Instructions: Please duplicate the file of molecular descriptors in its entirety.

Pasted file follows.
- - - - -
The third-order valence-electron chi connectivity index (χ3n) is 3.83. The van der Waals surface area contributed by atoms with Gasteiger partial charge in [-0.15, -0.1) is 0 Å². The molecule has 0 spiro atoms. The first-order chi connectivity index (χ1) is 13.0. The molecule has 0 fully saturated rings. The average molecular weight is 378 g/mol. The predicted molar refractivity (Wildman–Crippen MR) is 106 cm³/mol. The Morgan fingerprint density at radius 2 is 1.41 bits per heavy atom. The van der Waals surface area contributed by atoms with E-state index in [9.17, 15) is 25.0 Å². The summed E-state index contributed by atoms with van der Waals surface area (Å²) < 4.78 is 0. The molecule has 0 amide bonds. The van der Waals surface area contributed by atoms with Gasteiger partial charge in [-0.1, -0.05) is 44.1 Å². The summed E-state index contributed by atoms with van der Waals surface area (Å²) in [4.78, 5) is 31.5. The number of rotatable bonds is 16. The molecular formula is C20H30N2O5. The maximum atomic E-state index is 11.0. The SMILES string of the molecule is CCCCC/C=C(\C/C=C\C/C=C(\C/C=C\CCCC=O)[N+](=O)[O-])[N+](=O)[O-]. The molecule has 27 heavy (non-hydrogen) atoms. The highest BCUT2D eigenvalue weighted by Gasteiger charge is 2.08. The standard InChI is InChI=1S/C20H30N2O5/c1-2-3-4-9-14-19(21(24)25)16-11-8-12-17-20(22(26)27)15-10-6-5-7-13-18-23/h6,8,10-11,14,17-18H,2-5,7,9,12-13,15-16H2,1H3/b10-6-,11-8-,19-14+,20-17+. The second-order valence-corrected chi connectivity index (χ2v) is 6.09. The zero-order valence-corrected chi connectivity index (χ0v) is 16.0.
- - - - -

The third-order valence-electron chi connectivity index (χ3n) is 3.83. The van der Waals surface area contributed by atoms with Gasteiger partial charge in [-0.15, -0.1) is 0 Å². The molecule has 0 spiro atoms. The first-order chi connectivity index (χ1) is 13.0. The molecule has 0 fully saturated rings. The average molecular weight is 378 g/mol. The predicted molar refractivity (Wildman–Crippen MR) is 106 cm³/mol. The Morgan fingerprint density at radius 2 is 1.41 bits per heavy atom. The van der Waals surface area contributed by atoms with E-state index in [9.17, 15) is 25.0 Å². The summed E-state index contributed by atoms with van der Waals surface area (Å²) < 4.78 is 0. The molecule has 0 amide bonds. The van der Waals surface area contributed by atoms with Gasteiger partial charge in [-0.1, -0.05) is 44.1 Å². The summed E-state index contributed by atoms with van der Waals surface area (Å²) in [4.78, 5) is 31.5. The number of rotatable bonds is 16. The molecular formula is C20H30N2O5. The maximum atomic E-state index is 11.0. The SMILES string of the molecule is CCCCC/C=C(\C/C=C\C/C=C(\C/C=C\CCCC=O)[N+](=O)[O-])[N+](=O)[O-]. The molecule has 27 heavy (non-hydrogen) atoms. The highest BCUT2D eigenvalue weighted by Gasteiger charge is 2.08. The standard InChI is InChI=1S/C20H30N2O5/c1-2-3-4-9-14-19(21(24)25)16-11-8-12-17-20(22(26)27)15-10-6-5-7-13-18-23/h6,8,10-11,14,17-18H,2-5,7,9,12-13,15-16H2,1H3/b10-6-,11-8-,19-14+,20-17+. The second-order valence-corrected chi connectivity index (χ2v) is 6.09. The zero-order valence-corrected chi connectivity index (χ0v) is 16.0.